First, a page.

The benefit of our questions is that they often push us beyond those false assumptions and invite us to experience God’s true character in a new way. In this article, David Alexander shares 3 reasons why he thinks asking questions is often better than giving answers.
She sat down in my office with her Bible and a tattered notebook that contained the notes she had made in preparation for our conversation. Earlier in the week she had requested to meet with her pastor to discuss the growing list of questions that had been generated from her recent study.
I could tell she was nervous. She was wrestling with questions she had never even considered before. It was clear that the foundation on which she had been building her faith was now beginning to feel unstable, and there was an uneasiness in her about what that might mean.
I tried to restrain myself but eventually I could not help but break out into a smile which immediately added to her confusion. Regaining my composure I replied, “I know it may feel like you’re losing your faith right now, but in my experience, the process of finding faith often feels like you are losing it.”
I continued by saying, “Don’t be worried. Growth happens when we start to wrestle with the right questions, and from what I hear, you are asking the right questions.”
Conversations like the one I had that day in my office have further solidified my belief that the people of the deepest faith are often those who have the courage to ask the hardest questions. It has further led me to the belief that in my role as pastor, sometimes the greatest value I can add is not providing an answer, but instead inviting the consideration of a deeper question.
Here are three reasons why I think that questions are often better than answers.
1. Questions create conversations.
The opportunity I had that day to affirm and encourage a member of my congregation occurred because of her questions. Uncertainty does that. It leads us to participate in conversations that might not otherwise occur. In the process we hear another perspective which allows our own understanding to expand and grow. It also serves to relocate our growth in the context where deep transformation most often occurs; in our relationships with one another and with God.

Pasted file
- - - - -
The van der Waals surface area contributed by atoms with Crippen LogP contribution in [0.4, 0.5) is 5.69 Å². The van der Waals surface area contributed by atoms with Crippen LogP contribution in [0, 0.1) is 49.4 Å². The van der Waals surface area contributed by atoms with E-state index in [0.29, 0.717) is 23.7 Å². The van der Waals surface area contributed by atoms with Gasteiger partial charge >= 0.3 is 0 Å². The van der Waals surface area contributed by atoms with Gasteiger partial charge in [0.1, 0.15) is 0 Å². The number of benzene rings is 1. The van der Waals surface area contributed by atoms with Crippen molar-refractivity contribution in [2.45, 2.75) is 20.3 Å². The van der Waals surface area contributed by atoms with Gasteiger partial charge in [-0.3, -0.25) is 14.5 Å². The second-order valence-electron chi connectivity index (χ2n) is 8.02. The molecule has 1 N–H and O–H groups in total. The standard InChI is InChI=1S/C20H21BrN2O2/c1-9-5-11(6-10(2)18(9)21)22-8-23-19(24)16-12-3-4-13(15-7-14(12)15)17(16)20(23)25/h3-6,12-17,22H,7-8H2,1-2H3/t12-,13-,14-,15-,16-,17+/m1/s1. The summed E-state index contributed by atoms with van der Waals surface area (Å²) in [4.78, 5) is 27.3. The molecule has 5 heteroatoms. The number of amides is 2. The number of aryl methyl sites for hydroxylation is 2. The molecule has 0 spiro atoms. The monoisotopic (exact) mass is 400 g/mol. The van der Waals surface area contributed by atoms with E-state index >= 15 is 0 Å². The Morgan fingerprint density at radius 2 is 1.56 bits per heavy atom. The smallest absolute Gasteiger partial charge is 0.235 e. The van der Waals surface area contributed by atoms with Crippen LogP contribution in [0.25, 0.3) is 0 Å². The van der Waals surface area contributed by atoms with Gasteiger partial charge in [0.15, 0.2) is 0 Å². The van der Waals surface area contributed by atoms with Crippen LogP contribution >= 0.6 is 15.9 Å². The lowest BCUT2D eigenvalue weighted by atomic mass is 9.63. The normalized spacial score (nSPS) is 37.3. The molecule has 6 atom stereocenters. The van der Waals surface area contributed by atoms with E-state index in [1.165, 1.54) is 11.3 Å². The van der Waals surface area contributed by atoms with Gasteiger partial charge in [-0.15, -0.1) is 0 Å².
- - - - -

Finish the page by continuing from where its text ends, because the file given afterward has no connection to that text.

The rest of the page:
2. Questions challenge our false assumptions.
If you have not read James Bryan Smith’s work, The Good and Beautiful God, let me recommend it to you. In the book, he writes, ”The New Testament reveals a God who is pulsing with goodness and power and love and beauty. To know the God of Jesus is to know the truth about who God really is.”
In the rest of that work, Smith unpacks what he describes as the characteristics of “the God that Jesus knows.” It’s an important distinction because our false assumptions about God often create a barrier to our spiritual development. The benefit of our questions is that they often push us beyond those false assumptions and invite us to experience God’s true character in a new way.
3. Questions honor God.
Have you ever tried to help someone who seemed to already know all the answers? If you have you know it is an incredibly frustrating process that often ends up stifling the relationship. Can we not see that same dynamic at work in our relationship with God? I am convinced that God is honored by our questions. They are not only an acknowledgement of our human limitations, they also create the space needed for us to embrace the mystery that is always beyond us and allow God to speak into our lives.
When I first started working as a pastor I remember feeling greatly concerned that I would not always be able to supply my congregation with the right answers. That concern has waned in recent years.
What I am learning is that my role is often instead about pointing to the deeper questions.